Players Making Significant Jumps Up Central Top 30 Prospects Lists

Image credit: Vinnie Pasquantino (Tracy Proffitt/Four Seam Images)


With the minor league season heating up we’re updating Top 30 lists for all 30 teams. Below are Central Division prospects who made a big jump in our latest update.

Chicago Cubs

Alfonso Rivas, 1B (Moved from No. 27 to No. 16)

Rivas has supplanted Frank Schwindel as the Cubs’ primary first baseman and continues to show the contact and on-base skills to succeed in the major leagues. Even with below-average power, he’s done enough to secure a spot in the Cubs starting lineup. 

Christopher Morel, OF/3B (Moved from No. 29 to No. 17) 

Morel has some of the best tools in the Cubs system and is finally making better swing decisions to cut down his strikeout rate. After striking out in 30% of his plate appearances last year at Double-A, Morel has cut his strikeout rate to 25% at the level this year. More contact has allowed his power to play more, with 13 extra-base hits—including seven homers—already in just 28 games. 

Chicago White Sox

Sean Burke, RHP (Moved from No. 9 to No. 4)

Last year’s third-round pick from Maryland is thriving in his first full season at High-A Winston-Salem with two plus pitches and a chance for a third as he develops the slider. Burke has a high floor with a projection of a mid-rotation starter.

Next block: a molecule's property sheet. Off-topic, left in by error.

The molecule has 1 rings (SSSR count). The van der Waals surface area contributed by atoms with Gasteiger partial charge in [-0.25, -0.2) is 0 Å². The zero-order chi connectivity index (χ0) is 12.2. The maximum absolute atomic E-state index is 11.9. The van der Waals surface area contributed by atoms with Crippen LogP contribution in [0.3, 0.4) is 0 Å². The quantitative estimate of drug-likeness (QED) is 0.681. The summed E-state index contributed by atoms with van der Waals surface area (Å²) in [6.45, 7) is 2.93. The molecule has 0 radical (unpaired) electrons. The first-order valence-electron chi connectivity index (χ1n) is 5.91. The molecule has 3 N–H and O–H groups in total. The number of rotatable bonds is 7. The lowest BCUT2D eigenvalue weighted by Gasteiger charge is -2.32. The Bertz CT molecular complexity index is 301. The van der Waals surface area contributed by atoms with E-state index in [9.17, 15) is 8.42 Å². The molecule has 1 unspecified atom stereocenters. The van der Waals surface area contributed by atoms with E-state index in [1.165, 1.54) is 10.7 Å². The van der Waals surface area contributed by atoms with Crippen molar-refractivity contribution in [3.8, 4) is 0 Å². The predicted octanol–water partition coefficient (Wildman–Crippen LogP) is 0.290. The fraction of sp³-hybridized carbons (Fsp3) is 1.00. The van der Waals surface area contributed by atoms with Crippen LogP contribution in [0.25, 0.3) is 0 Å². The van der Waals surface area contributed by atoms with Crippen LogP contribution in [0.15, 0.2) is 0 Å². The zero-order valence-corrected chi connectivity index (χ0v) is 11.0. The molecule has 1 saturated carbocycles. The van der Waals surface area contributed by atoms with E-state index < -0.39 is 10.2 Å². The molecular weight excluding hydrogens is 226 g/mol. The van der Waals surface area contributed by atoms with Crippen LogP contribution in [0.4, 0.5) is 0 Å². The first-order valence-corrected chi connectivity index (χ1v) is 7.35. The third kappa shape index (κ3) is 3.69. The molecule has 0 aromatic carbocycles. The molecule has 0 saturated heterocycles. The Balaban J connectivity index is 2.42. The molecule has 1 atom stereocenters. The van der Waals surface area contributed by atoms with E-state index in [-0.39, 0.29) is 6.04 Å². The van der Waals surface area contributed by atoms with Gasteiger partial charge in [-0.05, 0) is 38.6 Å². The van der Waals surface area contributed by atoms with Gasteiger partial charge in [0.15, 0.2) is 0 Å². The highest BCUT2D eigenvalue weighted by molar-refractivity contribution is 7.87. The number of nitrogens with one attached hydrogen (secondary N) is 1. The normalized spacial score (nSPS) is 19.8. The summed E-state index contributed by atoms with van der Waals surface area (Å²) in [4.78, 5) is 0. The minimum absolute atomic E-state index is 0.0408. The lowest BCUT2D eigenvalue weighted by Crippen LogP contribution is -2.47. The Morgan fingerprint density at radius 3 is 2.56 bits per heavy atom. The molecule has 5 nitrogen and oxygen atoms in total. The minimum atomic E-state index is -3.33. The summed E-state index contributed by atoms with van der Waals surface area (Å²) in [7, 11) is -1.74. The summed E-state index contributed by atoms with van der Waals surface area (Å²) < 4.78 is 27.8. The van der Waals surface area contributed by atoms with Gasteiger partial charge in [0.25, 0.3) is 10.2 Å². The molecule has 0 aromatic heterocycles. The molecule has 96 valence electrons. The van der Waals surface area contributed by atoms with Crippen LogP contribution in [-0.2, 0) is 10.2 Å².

Lenyn Sosa, SS/2B (Moved from No. 19 to No. 11)

The power has emerged in Sosa’s age-22 season, with his ISO jumping from .068 last year to .197 in 2022. His walk rate has also improved significantly while strikeouts have dropped. With the ability to play all three infield positions, there could be further upward movement as the season progresses.

Yolbert Sanchez, 2B/SS (Moved from No. 17 to No. 12)

A plus defender at second base, Sanchez teamed with Lenyn Sosa as both have taken jumps forward. A walk rate of nearly 20% in Double-A, six times his rate at the same level in 2021, turned Sanchez into an on-base machine and earned him a promotion to Triple-A.

Davis Martin, RHP (Moved from NR to No. 13)

The velo on Martin’s four-seamer has jumped, now touching 97, and he pairs it with a plus slider. He’s also locating his pitches better and showing more consistency. After a strong start in Double-A, he was moved up to Triple-A and made his big league debut on May 17.

Adam Hackenberg, C (Moved from No. 30 to No. 25)

Hackenberg continues to show better results at the plate than in his college career. He’s got plus raw power and a strong, athletic frame. The biggest key is his leadership skills to go with average defense and an above-average arm.

Kohl Simas, RHP (Moved from NR to No. 20)

An undrafted free agent in 2021, Simas moved into the rotation this year at Low-A Kannapolis and is attacking hitters with a four-pitch mix and a mid-90s fastball.

Carlos Perez, C (Moved from NR to No. 27)

Perez, the third of three catching brothers all named Carlos who have played pro ball, jumps onto the top 30 in his ninth year in the organization. The key is his elite contact, with a strikeout rate of less than 3%, and he’s showing power in Triple-A this year with a .271 ISO.

Yohemy Nolasco, RHP (Moved from NR to No. 28)